Mickey's Christmas Carol

Synopsis: It's the same old classic Charles Dickens story with an all star Disney cast. Uncle Scrooge McDuck is appropriately enough Scrooge and is visited by his dead partner and 3 spirits one night to remember the joys of Christmas.
Rotten Tomatoes:
26 min

Merry Christmas.

Merry Christmas to one and all.

Give a penny for the poor, governor.

Penny for the poor.

My partner, Jacob Marley,

dead seven years today.

He was a good one.

He robbed from the widows

and swindled the poor.

In his will, he left me enough money

to pay for his tombstone.

And I had him buried at sea.

Good morning, Mr. Scrooge.

Cratchit, what are you doing

with that piece of coal?

I was just trying to thaw out the ink.

You used a piece last week.

Now, get on with your work, Cratchit.

Speaking of work, Mr. Scrooge,

tomorrow is Christmas,

and I was wondering

if I could have half a day off.

Christmas, huh?

I suppose so.

But I'll dock you half a day's pay.

Now, let's see,

I pay you two shillings a day.

Two shillings and a halfpenny, sir?

Oh, yes. I gave you that raise

three years ago.

Yes, sir,

when I started doing your laundry.

All right, Cratchit,

get busy while I go over my books.

Oh, and here.

Here's another bundle of shirts for you.

Yes, sir.

Let's see now, 50 pounds,

10 shillings from McDuff.

Plus his 80 percent interest

compounded daily.

Money, money, money.

Merry Christmas.

And a merry Christmas to you,

Master Fred.

Bah, humbug.

Merry Christmas, Uncle Scrooge.

What's so merry about it?

I'll tell you what Christmas is,

it's just another workday.

And any jackanapes who thinks else

should be boiled in his own pudding.

But, sir, Christmas is a time for giving.

A time to be with one's family.

I say, bah, humbug.

I don't care. I say, merry Christmas.

Merry Christmas.

Well said, Master Fred.

Cratchit, what are you doing?

I was just trying

to keep my hands warm, sir.

And what are you doing here, nephew?

I've come to give you a wreath

and invite you to Christmas dinner.

Well, I suppose you're going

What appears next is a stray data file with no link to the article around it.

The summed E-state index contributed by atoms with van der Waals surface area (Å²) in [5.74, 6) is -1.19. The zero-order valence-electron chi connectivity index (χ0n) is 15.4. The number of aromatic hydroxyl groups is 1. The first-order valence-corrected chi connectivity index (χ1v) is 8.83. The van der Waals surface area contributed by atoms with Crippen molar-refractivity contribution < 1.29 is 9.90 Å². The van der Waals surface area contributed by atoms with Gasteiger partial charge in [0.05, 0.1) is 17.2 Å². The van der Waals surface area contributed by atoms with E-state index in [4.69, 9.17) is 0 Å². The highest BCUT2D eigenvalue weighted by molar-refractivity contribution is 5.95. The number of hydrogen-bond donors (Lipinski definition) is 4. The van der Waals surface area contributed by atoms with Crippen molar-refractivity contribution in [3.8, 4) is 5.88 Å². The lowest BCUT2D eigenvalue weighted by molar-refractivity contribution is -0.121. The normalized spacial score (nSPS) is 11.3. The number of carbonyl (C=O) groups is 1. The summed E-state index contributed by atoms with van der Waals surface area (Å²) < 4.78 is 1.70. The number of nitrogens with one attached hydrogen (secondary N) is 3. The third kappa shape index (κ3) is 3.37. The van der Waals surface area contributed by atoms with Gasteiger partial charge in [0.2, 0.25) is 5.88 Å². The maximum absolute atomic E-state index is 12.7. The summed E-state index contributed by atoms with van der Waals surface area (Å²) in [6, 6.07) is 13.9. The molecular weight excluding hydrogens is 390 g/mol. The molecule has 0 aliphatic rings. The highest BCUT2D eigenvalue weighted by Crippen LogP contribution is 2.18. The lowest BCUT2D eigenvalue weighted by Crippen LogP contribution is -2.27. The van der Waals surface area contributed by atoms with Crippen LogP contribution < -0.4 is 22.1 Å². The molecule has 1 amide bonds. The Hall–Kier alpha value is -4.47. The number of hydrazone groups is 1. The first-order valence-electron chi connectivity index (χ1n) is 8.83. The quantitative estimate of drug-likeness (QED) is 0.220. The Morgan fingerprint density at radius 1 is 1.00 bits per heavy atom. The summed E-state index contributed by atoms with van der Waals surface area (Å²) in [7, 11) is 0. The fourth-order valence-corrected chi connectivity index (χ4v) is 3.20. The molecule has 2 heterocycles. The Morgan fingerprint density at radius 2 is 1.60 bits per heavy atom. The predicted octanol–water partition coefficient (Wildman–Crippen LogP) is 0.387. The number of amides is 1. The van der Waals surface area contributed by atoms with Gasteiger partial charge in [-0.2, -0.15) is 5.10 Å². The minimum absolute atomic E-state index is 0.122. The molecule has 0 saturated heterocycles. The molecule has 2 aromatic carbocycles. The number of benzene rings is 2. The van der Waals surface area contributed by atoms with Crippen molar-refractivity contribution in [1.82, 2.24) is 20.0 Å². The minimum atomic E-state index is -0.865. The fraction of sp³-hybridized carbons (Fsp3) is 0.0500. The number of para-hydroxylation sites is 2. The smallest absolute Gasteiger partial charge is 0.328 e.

to have plump goose

- with chestnut dressing.

- Yup.

And will you have plum pudding

and lemon sauce?

Yeah. Boy, oh, boy.

And candied fruits

with spiced sugar cakes?

Yeah. Will you come?

Are you daft, man?

You know I can't eat that stuff.

Here's your wreath back.

Now out, out, out.

Bah, humbug.

Merry Christmas.

And a "bah, humbug" to you.

That Fred, always so full of kindness.

Aye, he always was a little peculiar.

And stubborn.

Customers. I'll handle this, Cratchit.

Yes, what can I do

for you two gentlemen?

Sir, we are soliciting funds

for the indigent and destitute.

For the what?

We're collecting for the poor.

Well, you realise

if you give money to the poor,

they won't be poor anymore, will they?

- Well...

- And if they're not poor anymore,

then you won't have to raise money

for them anymore.

Well, I suppose...

And if you don't have to raise money

for them anymore,

then you would be out of a job.

Oh, please, gentlemen,

don't ask me to put you out of a job.

- Not on Christmas Eve.

- We wouldn't do that, Mr. Scrooge.

Well, then, I suggest

you give this to the poor and begone.

What's this world coming to, Cratchit?

You work all your life to get money,

and people want you to give it away.

Two minutes fast.

Well, never mind those two minutes.

You may go now.

Oh, thank you, sir. You're so kind.

Never mind the mushy stuff. Just go.

But be here all the earlier the next day.

I will. I will, sir. And a "bah humbug..."

I mean, a merry Christmas to you, sir.